On this day, 25 years ago, my wonderful parents with names that rhyme promised for better or for worse, until death should they part, to support and honor one another, all the days of their lives. My mother made sure the word “obey” was omitted from their vows, as she’d never agree to do such a crazy thing, and really, my dad would never ask her to.
Nevertheless, when it has been the best of times and the worse of times, when there have been little reason to honor the other person, and when support simply was not enough – my parents have still held true to the promise they made at a tiny chapel, on top of a snowy hill a few days before St. Valentine’s arrival. As far back as I can remember, my dad has stopped in the middle of sentences to ask whoever he was talking to “Isn’t she the most beautiful woman you’ve ever seen?” while gazing toward her. And my mom, even with her relentless independence and boldness, blushes when she is surprised with her favorite flower or a hidden note underneath her morning coffee. Together, with a little help from the heavens, they created me and they’ve always said that while we didn’t always have the best of everything, they raised me with the very thing that makes us the richest of all:
Once I reached the age where I realized my parents weren’t just authorities and a support system who were there to tell me what to do, what not to do, and encourage each aspiration – I started noticing their displays of affection. And as embarrassing as it is, I became jealous of what they had. Maybe even more difficult to admit – during college when men arrived and exited with ease from my heart and my bed, I started getting so frustrated around my parents, that I’d have to leave the room to keep myself from crying.
I never rained on their happily-ever-after parade and I never said anything about my envy, but I know they could see it. Before returning to school after a break, my mom would sometimes say: “Don’t worry, sweetie. When the time and person is right, you’ll find a relationship like your dad and I have. I just know it! I promise!”
But what if I don’t?
As much as I would like to stay in never-never land where everything works out just as it should, where love is always returned as strongly as it is given, and marriages actually last until one of their dying days – I do live in the real world. More specifically – I live in Manhattan. While my friends, the Southern belles are in a knock-off stiletto race to the altar, my Northern sophisticates are running just as quickly in the opposite direction. And then there’s me, the daughter of a Northern firefighter and a Southern astrologer, a transplant from North Carolina living in the Big Apple…somewhere between desiring commitment and fearing it.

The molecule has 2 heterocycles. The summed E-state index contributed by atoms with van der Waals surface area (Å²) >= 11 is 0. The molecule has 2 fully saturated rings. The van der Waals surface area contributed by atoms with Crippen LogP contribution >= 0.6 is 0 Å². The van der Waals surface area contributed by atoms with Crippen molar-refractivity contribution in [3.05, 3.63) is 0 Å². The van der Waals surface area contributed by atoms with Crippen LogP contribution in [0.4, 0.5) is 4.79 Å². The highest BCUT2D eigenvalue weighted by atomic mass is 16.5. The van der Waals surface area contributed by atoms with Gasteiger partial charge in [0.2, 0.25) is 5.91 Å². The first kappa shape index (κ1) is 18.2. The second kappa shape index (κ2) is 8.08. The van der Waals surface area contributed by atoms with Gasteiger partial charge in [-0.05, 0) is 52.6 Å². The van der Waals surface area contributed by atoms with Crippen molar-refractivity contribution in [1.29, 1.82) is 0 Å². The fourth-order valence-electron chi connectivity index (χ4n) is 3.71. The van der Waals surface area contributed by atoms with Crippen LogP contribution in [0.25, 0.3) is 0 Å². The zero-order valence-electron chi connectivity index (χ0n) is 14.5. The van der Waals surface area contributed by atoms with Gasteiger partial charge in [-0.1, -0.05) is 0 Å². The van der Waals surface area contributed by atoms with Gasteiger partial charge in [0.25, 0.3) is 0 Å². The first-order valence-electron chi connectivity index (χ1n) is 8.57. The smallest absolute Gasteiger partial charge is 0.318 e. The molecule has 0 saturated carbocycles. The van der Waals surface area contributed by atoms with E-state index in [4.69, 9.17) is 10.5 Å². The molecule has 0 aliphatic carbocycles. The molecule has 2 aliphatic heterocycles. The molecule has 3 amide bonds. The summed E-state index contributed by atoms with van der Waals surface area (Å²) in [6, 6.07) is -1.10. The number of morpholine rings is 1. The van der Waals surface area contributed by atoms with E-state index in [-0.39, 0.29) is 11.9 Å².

There are nights when New York is unforgivingly cold, when work has exhausted me to the point of no return, and when I see two lovebirds flying through the subway on my ride home that I long for someone. And that thirst for a warm body to hold me close and clear my head from a bad day can overtake any positive, any success, any anything in my life. I’ll spend 24-hours completely depressed, feeling unattractive, and even consider texting an old flame simply for the attention.
But lately, especially with this journey and with a new sense of self in my single shoes, that feeling hasn’t been as difficult to overcome. If I listen to my heart when it isn’t drenched in temporary loneliness, I know it isn’t at a point where meeting or dating Mr. Right is a priority. And not because of bruises or scrapes, rips or tears from men who have captured it before – but to a lack of desire in finding it. Those moments I have where I really want to be in a relationship, where I want someone to kiss and hold, someone to tell me I’m beyond beautiful, if I take a step back, I realize that commitment isn’t something I truly want. Or at least a commitment to another person that takes me off the market and moved off of Solo Lane.
However – this may make me selfish and a double-dipper into fate and having the power to choose – but, I want to know that my mom is right. I want to be assured and promised that I will one day get married. That my husband and I will beat the divorce statistics, no matter how high they may rise, and that the love I find will be more than I could ever imagine or hope for. I don’t want to know his name, where he is right now, or how I will meet him – but I want to know the love my parents share and have cultivated isn’t an anomaly. That it is possible, it is reachable, it is…destined…for me.
But if I’m not ready – and maybe even when I am – is there reason to worry?
I could search endlessly through any type of dating medium there is, I could place pressure on myself, I could look at couples from a far and long for what they have. I could spend my days of freedom, of living the selfishly single life, wondering if I will meet the right person. Praying that I am, in fact, meant for that kind of love. I could think of reasons why I’m not good enough, why I don’t deserve an enduring romance, why love always seems to disappoint or pass me by.
Or I could just live. I could be happy for all of those people – including my parents who are currently sailing the Caribbean – who are blessed to not only find love, but brave to fight for the flame they ignited so many (or so little) years ago. I could be hopeful that though I’m not committed to being committed, I have already made a lifelong commitment that’ll I’ll never break:
A vow that in good times and in bad, for better or for worse, in sickness and in health, I will love and cherish, myself.
P.S. Confessions of a Love Addict is making Valentine’s Day more about the single ladies and less about flowers that’ll die in a day. Submit your Valentine here.